The thing I teach on Tuesdays in the Hebrew labs. They mix levels. All the kids are within 2.5 years of bar or bat mitzvah. The groups are really small-- no more than 6 kids, and my biggest group is five. On Tuesday, I have two groups of 4, one at 4pm, and one at 5pm. There are two other groups meeting at the same time, one with four kids, and one with three kids (one of the kids in this group has special needs, although, not to the point of being extraordinary, just enough to need the group to be smaller). They’ll put two of my kids with one teacher, and two with the other, and probably do a little more with some of the online stuff, like Gimkit, Kahoot, or Prayertech.

Okay! I was trying to make a lame joke about “redistribution” in the context of Nate Silver-style poll statistical analysis.

I appreciate the glimpse into your challenges. I’m a teacher, too. Like for you (and so many others), these past weeks have been about “redistributing” our time and energy among our students, or own families, the elections, and. … let’s not forget … ourselves. Not in the selfish, empathy-free Trumpisn sense, but just the pragmatic fact that, if we don’t get enough sleep (etc.), everything else falls apart.

I saw what you were doing. I chose to go with the straight-up answer anyway. :wink:

I thought as much! :slight_smile:

One of the wonders in this county is that all of the voting locations open now and on election day have a non-internet connection back to the Registrar’s Db so you can go to any location, they figure out who you are, and the Ballot on Demand printer spits out one tailored for your address. It’s a miracle, I tell ya.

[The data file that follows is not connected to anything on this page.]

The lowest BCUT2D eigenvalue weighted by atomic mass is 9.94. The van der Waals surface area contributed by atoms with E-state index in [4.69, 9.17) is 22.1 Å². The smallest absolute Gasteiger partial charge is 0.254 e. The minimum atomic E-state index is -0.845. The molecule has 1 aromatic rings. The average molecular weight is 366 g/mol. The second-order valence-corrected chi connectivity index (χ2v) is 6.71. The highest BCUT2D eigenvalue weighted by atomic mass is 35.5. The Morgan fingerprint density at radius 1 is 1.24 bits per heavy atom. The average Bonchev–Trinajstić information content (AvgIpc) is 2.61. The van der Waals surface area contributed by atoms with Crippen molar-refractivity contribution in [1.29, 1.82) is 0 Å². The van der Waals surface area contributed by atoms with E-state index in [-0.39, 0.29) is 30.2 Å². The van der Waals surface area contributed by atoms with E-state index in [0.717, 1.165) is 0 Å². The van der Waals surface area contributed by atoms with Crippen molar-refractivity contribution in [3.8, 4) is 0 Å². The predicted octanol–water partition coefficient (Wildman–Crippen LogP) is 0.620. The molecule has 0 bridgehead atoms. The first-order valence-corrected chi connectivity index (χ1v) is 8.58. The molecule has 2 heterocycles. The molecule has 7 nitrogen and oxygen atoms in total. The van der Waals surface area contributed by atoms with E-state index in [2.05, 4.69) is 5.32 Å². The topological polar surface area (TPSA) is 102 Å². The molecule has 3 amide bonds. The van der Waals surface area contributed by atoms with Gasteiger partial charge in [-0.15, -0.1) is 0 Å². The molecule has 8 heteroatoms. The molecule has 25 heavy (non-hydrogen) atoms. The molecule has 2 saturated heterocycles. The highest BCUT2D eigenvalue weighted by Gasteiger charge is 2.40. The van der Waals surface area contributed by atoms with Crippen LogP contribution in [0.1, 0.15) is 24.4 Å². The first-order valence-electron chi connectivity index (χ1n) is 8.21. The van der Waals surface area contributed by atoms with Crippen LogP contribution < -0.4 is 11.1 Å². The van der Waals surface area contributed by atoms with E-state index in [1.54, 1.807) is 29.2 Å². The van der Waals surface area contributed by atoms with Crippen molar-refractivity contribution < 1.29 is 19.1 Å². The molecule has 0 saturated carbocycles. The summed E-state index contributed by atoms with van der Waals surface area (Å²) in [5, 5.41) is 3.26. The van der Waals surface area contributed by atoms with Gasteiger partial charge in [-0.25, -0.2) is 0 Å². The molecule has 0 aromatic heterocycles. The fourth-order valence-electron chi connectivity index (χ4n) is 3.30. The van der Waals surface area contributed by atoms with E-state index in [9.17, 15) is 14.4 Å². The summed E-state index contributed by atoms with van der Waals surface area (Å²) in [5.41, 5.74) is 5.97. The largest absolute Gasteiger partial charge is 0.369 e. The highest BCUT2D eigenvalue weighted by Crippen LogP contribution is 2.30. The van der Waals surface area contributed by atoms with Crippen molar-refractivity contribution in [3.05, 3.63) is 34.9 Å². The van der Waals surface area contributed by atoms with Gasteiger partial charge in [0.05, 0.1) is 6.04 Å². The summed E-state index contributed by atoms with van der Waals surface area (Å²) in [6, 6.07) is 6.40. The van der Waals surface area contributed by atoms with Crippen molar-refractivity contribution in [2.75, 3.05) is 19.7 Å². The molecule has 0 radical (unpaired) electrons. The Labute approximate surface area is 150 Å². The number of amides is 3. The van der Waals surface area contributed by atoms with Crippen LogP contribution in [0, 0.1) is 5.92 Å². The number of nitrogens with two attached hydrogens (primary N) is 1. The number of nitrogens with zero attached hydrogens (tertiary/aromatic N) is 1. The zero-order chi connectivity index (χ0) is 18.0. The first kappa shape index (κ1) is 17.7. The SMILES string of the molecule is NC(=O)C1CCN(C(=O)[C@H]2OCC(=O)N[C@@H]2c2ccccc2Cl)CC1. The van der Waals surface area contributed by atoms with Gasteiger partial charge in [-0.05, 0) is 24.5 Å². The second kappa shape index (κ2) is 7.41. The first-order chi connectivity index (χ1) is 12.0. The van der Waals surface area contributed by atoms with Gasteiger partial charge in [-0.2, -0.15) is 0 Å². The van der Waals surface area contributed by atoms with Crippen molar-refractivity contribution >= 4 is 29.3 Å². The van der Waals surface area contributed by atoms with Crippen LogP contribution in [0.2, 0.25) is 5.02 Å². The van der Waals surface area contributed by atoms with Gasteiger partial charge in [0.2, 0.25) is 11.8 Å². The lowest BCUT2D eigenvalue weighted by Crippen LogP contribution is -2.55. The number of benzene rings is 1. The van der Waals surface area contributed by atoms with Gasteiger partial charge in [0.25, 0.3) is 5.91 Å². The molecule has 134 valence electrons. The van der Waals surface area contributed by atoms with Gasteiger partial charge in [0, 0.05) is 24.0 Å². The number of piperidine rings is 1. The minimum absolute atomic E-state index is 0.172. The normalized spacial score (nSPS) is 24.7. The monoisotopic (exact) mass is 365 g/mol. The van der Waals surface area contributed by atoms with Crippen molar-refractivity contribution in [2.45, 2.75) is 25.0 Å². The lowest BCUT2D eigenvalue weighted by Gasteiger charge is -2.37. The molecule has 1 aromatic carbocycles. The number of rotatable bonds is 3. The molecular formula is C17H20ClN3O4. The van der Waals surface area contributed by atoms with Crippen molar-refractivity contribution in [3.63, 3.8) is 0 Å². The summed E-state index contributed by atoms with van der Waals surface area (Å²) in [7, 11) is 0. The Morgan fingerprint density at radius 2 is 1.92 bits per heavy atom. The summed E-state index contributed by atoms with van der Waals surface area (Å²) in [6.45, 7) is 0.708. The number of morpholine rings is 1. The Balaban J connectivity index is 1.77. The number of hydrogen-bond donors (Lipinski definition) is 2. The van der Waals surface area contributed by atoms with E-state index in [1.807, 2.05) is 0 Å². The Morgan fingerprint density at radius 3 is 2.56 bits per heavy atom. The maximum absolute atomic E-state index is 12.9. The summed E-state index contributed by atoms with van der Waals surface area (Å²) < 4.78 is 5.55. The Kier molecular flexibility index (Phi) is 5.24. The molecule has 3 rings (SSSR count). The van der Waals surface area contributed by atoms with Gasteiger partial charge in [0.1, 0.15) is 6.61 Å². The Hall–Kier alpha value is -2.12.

I’ve been on the Permanent Early Voter List for years so I got mine at home, filled it out at my leisure, and dropped it off at city hall in the return envelope.

This was not a mail-in ballot. They gave me a generic paper ballot with no handwriting on it. I didn’t look closely enough to see if there were special codes printed on it but I kind of doubt there were.

I guess you are joking. In my case, they handed me a generic paper ballot that was not tailored to my address.

Wow. Did they expect YOU to fill in the district (or ward), perhaps based on a map made available to you?

More likely, you gave them enough info so that your ballot number can be linked to the correct district (or ward), while maintaining the secrecy of your vote (i.e., no link to your name or address at the moment of tabulating votes, whether it’s done automatically or by hand).